TEHRAN: US President Donald Trump warned the world against doing business with Iran on Tuesday as he hailed the “most biting sanctions ever imposed”, triggering a mix of anger, fear and defiance in Tehran.
“The Iran sanctions have officially been cast. These are the most biting sanctions ever imposed, and in November they ratchet up to yet another level,” Trump wrote on Twitter.
“Anyone doing business with Iran will NOT be doing business with the United States. I am asking for WORLD PEACE, nothing less.” Within hours of the sanctions taking effect, German carmaker Daimler said it was halting its business activities in Iran.
Trump’s May withdrawal from a landmark 2015 nuclear agreement had already spooked investors and triggered a run on the Iranian rial long before nuclear-related sanctions went back into force.
“I feel like my life is being destroyed. Sanctions are already badly affecting people’s lives. I can’t afford to buy food, pay the rent,” said one construction worker on the streets of the capital.
The sanctions re-imposed on Tuesday, which target access to US banknotes and key industries such as cars and carpets, were unlikely to cause immediate economic turmoil.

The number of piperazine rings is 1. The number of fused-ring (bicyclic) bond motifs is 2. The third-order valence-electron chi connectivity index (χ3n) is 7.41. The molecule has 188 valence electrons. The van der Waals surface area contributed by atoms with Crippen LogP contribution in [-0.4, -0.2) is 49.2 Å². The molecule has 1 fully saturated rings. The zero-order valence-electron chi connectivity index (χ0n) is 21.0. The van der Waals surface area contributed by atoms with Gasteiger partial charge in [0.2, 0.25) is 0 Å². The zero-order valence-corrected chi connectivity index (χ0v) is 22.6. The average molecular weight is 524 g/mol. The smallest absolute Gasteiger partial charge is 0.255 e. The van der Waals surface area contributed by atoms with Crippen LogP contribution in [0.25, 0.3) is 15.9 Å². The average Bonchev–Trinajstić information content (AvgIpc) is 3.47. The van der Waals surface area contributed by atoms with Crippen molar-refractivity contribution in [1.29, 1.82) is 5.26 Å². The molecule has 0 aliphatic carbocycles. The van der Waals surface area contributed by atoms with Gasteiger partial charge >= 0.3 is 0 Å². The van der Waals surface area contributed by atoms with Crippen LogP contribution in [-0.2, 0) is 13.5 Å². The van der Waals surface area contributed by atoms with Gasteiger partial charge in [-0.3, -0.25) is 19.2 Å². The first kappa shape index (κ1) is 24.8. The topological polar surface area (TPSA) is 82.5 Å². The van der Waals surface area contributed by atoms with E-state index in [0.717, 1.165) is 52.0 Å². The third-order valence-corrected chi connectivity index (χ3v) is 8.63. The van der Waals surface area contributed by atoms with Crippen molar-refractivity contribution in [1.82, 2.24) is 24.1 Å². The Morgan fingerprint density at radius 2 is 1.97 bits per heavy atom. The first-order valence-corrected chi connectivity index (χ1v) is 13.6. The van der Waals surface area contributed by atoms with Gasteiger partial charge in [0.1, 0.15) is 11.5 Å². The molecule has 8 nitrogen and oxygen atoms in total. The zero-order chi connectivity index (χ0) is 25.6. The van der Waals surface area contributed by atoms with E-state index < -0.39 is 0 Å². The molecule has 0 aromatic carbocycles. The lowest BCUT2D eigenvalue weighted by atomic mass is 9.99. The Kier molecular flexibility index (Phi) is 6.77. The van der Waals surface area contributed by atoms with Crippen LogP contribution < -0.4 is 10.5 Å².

Iran’s markets were actually relatively buoyant, with the rial strengthening by 20 per cent since Sunday after the government relaxed foreign exchange rules and allowed unlimited, tax-free gold and currency imports.
But the second tranche, which kicks in on November 5 and targets Iran’s vital oil sector, could be far more damaging — even if several key customers such as China, India and Turkey have refused to significantly cut their purchases.
In a statement on Monday before the sanctions were re-imposed, Trump said he was “open to reaching a more comprehensive deal” with Iran, which covered “its ballistic missile programme and its support for terrorism”. But his Iranian counterpart Hassan Rouhani dismissed the idea of talks while crippling sanctions were in effect.
“They want to launch psychological warfare against the Iranian nation,” Rouhani told state television. “Negotiations with sanctions don’t make sense.”
Published in Dawn, August 8th, 2018
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